As a relaunched brand, TSB is less than three years old. For such a young business, it is performing very well indeed. But it faces some of the same headwinds of the UK leviathans. It faces the headwinds of scale. TSB can steer a successful course despite those headwinds. Give the right leaders their autonomy (from Sabadell, and within TSB), and with a touch of lean agility TSB will continue its success.


  1. See the Telegraph.
  2. Source Sabadell 1Q 2016 results presentation from 22 April 2016.
  3. CET1 Ratio is the ratio of Tier 1 Common Capital (the “purest” Tier 1) to risk weighted assets, generally calculated according to Capital Requirements Directive (“CRD”) IV.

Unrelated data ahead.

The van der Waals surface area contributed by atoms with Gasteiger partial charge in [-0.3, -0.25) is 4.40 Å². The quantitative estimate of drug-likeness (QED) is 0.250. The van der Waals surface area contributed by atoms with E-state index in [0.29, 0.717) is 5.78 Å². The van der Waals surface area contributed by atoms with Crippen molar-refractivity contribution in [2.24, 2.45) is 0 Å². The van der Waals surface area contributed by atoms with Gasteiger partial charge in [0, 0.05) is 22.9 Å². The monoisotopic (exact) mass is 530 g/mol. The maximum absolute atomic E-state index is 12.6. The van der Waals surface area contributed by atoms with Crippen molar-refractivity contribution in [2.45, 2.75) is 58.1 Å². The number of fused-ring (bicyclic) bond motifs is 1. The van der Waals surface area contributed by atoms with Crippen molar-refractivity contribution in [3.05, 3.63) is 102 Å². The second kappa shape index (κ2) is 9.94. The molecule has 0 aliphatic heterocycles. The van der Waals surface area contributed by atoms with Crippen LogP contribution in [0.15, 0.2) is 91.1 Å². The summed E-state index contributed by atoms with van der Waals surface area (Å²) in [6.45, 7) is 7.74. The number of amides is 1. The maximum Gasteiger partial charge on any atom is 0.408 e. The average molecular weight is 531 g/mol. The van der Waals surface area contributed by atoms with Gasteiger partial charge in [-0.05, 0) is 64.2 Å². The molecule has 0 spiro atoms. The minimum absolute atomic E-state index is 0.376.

4. NIM is Net Interest Margin, or (interest earned - cost of financing) / average loan balance.
  5. Including its former parent Lloyds, which launched its For your next step campaign via adam&eve clearly targeting a 21st century audience.
  6. The primary font family for TSB is Akzidenz Grotesk from the Berthold foundry.
  7. NPS scores from Sabadell. Net Promoter Score (NPS) is based on the question “On a scale of 0-10, where 0 is not at all likely and 10 is extremely likely, how likely is it that you would recommend TSB to a friend or colleague?” NPS is the percentage of TSB customers who score 9-10 after subtracting the percentage who score 0-6.
  8. Reviews accessed 4 May 2016 for a total of 23 reviews for 7 branches in London, Manchester, Edinburgh and Croydon.
  9. See, for example, the Sabadell Plan. Some additional colour in Computer Weekly.
  10. Both the TSB and Lloyds sites have responsive CSS, unlike Sabadell. TSB is using an Nginx-based Cloudfare CDN setup, versus self-hosted Apache for Sabadell, and a .NET configuration for Lloyds.
  11. Many of the positive review scores are based upon user goodwill toward the bank, despite somewhat disappointing experiences with the app itself.